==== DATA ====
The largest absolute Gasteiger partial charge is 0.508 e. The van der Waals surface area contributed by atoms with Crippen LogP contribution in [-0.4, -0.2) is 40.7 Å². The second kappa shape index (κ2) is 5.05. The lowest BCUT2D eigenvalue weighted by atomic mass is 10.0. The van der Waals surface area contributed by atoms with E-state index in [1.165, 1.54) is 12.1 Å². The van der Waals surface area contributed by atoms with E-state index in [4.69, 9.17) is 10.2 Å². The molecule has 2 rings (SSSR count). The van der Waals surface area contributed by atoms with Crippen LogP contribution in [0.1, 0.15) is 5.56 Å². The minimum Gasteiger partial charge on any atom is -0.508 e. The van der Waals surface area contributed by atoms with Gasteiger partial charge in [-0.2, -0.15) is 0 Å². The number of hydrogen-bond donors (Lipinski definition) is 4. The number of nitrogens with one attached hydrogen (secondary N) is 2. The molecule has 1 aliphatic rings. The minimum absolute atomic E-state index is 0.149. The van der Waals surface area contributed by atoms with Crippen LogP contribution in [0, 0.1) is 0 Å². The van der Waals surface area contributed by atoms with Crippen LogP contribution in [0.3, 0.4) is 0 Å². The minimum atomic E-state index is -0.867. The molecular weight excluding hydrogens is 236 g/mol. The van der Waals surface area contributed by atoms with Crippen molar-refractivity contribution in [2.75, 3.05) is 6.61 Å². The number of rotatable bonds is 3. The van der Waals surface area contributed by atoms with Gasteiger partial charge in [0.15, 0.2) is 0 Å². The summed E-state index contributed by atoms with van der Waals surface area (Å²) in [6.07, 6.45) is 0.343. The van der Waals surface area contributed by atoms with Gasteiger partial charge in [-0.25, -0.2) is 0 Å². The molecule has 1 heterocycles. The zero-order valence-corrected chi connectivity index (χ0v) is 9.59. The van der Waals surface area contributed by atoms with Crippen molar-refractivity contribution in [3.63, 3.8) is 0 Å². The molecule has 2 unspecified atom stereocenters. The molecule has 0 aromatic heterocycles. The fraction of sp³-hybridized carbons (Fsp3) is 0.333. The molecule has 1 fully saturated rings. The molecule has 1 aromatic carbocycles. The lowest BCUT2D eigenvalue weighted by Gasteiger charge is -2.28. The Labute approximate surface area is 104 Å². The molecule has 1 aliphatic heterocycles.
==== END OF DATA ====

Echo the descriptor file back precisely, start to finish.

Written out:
The largest absolute Gasteiger partial charge is 0.508 e. The van der Waals surface area contributed by atoms with Crippen LogP contribution in [-0.4, -0.2) is 40.7 Å². The second kappa shape index (κ2) is 5.05. The lowest BCUT2D eigenvalue weighted by atomic mass is 10.0. The van der Waals surface area contributed by atoms with E-state index in [1.165, 1.54) is 12.1 Å². The van der Waals surface area contributed by atoms with E-state index in [4.69, 9.17) is 10.2 Å². The molecule has 2 rings (SSSR count). The van der Waals surface area contributed by atoms with Crippen LogP contribution in [0.1, 0.15) is 5.56 Å². The minimum Gasteiger partial charge on any atom is -0.508 e. The van der Waals surface area contributed by atoms with Gasteiger partial charge in [-0.2, -0.15) is 0 Å². The number of hydrogen-bond donors (Lipinski definition) is 4. The number of nitrogens with one attached hydrogen (secondary N) is 2. The molecule has 1 aliphatic rings. The minimum absolute atomic E-state index is 0.149. The van der Waals surface area contributed by atoms with Crippen LogP contribution in [0, 0.1) is 0 Å². The van der Waals surface area contributed by atoms with Crippen LogP contribution in [0.3, 0.4) is 0 Å². The minimum atomic E-state index is -0.867. The molecular weight excluding hydrogens is 236 g/mol. The van der Waals surface area contributed by atoms with Crippen molar-refractivity contribution in [2.75, 3.05) is 6.61 Å². The number of rotatable bonds is 3. The van der Waals surface area contributed by atoms with Gasteiger partial charge in [0.15, 0.2) is 0 Å². The summed E-state index contributed by atoms with van der Waals surface area (Å²) in [6.07, 6.45) is 0.343. The van der Waals surface area contributed by atoms with Gasteiger partial charge in [-0.25, -0.2) is 0 Å². The molecule has 1 heterocycles. The zero-order valence-corrected chi connectivity index (χ0v) is 9.59. The van der Waals surface area contributed by atoms with Crippen molar-refractivity contribution in [3.63, 3.8) is 0 Å². The molecule has 2 unspecified atom stereocenters. The molecule has 0 aromatic heterocycles. The fraction of sp³-hybridized carbons (Fsp3) is 0.333. The molecule has 1 fully saturated rings. The molecule has 1 aromatic carbocycles. The lowest BCUT2D eigenvalue weighted by Gasteiger charge is -2.28. The Labute approximate surface area is 104 Å². The molecule has 1 aliphatic heterocycles.